September 21, 2014
A Public Lecture on Economic Development Policy
My employer requires from time to time that some professors give a public lecture. Last week was my first at Ball State and I offered a talk titled: "Why Tax Incentives Don't Work." This was an intentionally provocative title. Economic development is big business with Indiana communities spending perhaps a billion dollars more on operations, incentives, abatements and infrastructure spending. So a little eye-popping headline can be excused because anything this big needs serious research.
The basis of my lecture was a 20-page study with nice mathematical models and graphs. Fortunately, most smart readers can understand the matter in far less space.
The Great Depression brought us modern economic development. From the 1930s to the 1970s about half of American counties and cities started an earnest effort to attract new businesses. There is some evidence that in the early days it was modestly successful. That shouldn't be too surprising since in the ‘30s maybe half of jobs were in businesses that could be lured to a new town with enough cash. But the world changed.
By 1990 nearly everyone had an economic development team, but by then fewer than one in five jobs were "footloose" in the sense that they could choose a place of business untethered to the local demand for the good or service they produced. Over the past quarter century the share of jobs in 'footloose' firms has dropped to under 5 percent, maybe much less. The average size of firms has plummeted and scarcely 150 new large manufacturing establishments (500+ workers) open each year.
The sum of all these facts is that the cost of luring a new firm to town has skyrocketed, while the benefits have plummeted. The U.S. has created more than 90 million net new jobs over the past 45 years, but there are fewer ‘footloose’ or ‘attractable’ jobs today than in 1969. Yet, communities throughout Indiana continue to pour money into attracting those jobs.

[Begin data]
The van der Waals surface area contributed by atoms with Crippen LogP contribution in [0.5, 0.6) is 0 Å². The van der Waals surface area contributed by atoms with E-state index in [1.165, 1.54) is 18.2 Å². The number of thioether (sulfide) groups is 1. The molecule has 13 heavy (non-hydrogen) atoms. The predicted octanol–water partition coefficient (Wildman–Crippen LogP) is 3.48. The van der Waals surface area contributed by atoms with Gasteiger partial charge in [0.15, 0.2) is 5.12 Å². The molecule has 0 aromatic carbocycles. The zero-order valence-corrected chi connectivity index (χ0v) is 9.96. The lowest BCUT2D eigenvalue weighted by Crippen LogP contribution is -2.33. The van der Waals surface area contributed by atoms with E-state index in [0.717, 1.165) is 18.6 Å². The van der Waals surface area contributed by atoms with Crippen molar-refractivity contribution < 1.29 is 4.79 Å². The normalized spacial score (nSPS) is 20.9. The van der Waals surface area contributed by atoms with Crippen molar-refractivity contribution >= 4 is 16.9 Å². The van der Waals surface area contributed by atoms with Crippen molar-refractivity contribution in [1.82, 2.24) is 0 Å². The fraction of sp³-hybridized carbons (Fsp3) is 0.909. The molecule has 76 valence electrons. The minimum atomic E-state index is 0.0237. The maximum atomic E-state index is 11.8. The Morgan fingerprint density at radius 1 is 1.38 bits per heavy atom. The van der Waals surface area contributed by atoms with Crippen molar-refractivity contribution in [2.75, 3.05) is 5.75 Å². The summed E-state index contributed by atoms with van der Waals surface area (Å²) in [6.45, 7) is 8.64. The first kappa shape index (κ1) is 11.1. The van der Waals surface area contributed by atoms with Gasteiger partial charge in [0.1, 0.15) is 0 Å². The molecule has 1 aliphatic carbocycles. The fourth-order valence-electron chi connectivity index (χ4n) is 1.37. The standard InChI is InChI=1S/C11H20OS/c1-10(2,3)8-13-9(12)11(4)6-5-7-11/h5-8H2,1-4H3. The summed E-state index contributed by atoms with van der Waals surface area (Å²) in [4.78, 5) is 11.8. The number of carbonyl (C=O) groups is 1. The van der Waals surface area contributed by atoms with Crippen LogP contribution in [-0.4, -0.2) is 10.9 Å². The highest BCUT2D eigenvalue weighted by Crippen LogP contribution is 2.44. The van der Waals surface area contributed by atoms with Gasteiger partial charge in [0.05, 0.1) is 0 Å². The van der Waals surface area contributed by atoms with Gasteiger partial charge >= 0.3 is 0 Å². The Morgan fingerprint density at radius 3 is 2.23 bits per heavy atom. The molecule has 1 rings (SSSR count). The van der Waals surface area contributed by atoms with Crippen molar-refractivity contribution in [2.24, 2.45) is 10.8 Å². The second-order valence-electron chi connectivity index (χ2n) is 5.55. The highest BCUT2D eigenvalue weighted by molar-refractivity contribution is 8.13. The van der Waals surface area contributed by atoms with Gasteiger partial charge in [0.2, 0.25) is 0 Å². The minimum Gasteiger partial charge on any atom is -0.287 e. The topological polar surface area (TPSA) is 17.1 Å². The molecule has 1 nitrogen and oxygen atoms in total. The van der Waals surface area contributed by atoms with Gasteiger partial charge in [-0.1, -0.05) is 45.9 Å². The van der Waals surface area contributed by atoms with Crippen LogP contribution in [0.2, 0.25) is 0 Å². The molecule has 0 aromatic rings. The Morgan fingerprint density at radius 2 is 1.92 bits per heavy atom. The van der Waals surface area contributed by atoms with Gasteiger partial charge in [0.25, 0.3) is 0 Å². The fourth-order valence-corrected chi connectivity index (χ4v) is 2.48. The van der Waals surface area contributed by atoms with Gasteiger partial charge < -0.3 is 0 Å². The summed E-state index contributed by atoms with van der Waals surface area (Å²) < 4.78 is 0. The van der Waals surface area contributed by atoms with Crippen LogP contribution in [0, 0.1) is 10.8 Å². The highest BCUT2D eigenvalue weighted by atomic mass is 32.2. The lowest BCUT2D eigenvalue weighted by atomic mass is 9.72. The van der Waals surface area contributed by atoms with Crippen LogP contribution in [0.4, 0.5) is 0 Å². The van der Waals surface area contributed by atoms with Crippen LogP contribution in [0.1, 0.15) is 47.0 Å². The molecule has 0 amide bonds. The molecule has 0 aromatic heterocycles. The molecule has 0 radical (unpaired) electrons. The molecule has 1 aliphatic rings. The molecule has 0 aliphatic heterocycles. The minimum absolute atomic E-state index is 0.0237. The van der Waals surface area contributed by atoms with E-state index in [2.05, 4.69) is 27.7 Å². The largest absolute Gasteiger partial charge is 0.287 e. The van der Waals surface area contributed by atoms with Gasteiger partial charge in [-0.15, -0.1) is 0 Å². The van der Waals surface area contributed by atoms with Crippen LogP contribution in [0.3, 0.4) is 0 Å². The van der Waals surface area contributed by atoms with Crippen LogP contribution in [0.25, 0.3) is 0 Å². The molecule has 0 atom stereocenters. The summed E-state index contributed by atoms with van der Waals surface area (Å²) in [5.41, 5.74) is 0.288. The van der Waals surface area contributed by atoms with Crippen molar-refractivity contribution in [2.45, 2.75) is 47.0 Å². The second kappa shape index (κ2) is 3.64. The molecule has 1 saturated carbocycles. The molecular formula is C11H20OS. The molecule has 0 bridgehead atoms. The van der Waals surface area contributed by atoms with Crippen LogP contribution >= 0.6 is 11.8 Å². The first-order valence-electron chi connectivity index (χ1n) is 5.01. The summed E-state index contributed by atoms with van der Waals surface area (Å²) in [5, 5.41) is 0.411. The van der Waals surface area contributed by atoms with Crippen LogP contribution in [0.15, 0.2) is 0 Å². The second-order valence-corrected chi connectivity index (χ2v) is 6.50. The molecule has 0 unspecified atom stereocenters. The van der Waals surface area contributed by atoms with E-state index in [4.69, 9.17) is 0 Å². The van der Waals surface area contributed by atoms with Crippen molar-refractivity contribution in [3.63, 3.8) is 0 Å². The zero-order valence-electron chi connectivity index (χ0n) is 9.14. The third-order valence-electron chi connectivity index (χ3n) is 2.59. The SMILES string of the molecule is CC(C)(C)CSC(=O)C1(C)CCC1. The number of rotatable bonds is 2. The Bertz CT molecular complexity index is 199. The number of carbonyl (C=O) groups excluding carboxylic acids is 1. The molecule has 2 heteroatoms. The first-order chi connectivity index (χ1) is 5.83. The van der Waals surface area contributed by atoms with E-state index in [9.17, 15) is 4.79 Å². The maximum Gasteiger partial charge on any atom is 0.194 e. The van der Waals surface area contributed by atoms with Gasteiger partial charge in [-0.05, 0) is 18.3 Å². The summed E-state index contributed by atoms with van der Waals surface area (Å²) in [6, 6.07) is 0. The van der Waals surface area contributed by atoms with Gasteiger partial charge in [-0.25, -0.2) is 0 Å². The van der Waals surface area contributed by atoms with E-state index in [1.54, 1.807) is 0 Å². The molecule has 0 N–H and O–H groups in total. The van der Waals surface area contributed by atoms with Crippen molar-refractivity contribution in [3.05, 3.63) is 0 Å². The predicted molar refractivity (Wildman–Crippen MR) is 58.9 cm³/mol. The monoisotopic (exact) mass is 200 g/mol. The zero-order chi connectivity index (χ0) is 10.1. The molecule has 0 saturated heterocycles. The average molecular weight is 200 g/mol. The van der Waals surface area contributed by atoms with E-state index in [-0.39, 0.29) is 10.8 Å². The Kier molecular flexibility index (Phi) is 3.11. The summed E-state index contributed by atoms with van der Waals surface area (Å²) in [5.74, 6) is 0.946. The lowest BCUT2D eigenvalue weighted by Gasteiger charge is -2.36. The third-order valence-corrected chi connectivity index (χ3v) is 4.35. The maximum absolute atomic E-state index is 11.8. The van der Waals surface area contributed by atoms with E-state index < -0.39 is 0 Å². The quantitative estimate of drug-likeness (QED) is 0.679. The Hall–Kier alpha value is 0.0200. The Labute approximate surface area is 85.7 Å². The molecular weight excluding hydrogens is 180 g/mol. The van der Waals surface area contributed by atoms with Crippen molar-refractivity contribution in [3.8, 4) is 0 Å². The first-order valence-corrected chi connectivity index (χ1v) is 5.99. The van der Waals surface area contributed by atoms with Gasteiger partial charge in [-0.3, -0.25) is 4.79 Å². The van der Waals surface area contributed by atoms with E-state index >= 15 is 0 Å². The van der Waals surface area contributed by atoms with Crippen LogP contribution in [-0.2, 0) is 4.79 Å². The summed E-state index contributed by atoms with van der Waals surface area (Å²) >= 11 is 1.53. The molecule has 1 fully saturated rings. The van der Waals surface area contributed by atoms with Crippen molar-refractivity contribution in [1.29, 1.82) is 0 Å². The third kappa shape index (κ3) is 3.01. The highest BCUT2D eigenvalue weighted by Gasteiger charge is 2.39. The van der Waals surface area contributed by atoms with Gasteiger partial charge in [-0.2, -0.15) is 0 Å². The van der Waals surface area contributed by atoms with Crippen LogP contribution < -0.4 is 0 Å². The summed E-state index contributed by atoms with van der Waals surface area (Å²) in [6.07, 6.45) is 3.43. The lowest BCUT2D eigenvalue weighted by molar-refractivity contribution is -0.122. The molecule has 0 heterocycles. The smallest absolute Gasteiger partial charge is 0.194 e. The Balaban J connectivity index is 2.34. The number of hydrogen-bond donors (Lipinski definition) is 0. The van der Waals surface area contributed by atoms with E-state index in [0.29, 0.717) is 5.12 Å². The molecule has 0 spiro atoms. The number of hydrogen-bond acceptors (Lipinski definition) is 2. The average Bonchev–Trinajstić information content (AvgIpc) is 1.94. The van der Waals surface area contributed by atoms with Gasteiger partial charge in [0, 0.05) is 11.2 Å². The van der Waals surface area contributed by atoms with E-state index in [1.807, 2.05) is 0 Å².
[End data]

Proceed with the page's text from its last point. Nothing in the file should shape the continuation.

Understanding why there are so few footloose jobs in our economy is important. As we get richer we spend more on services such as entertainment, health care and the like, and less on manufactured goods. Add to that the automation in factories and the end result is far fewer businesses with fewer employees that could be lured to our state.
So what makes rich places rich and poor places poor? With almost all jobs tied to local demand for goods and services, most workers can choose to live anywhere they wish. That makes attracting people, not business, the successful strategy. Places with great schools, nice safe neighborhoods and good recreational opportunities attract more people. That is what makes places rich. Not having these attributes makes them poor. It is just about that simple.
Traditional business attraction efforts at the local level have not made Hoosiers better off. Smart mayors and county leaders know this and are shifting policies. Still, it isn’t necessary that every Indiana community modernize their economic development efforts, just the ones who want to grow.
About the Author
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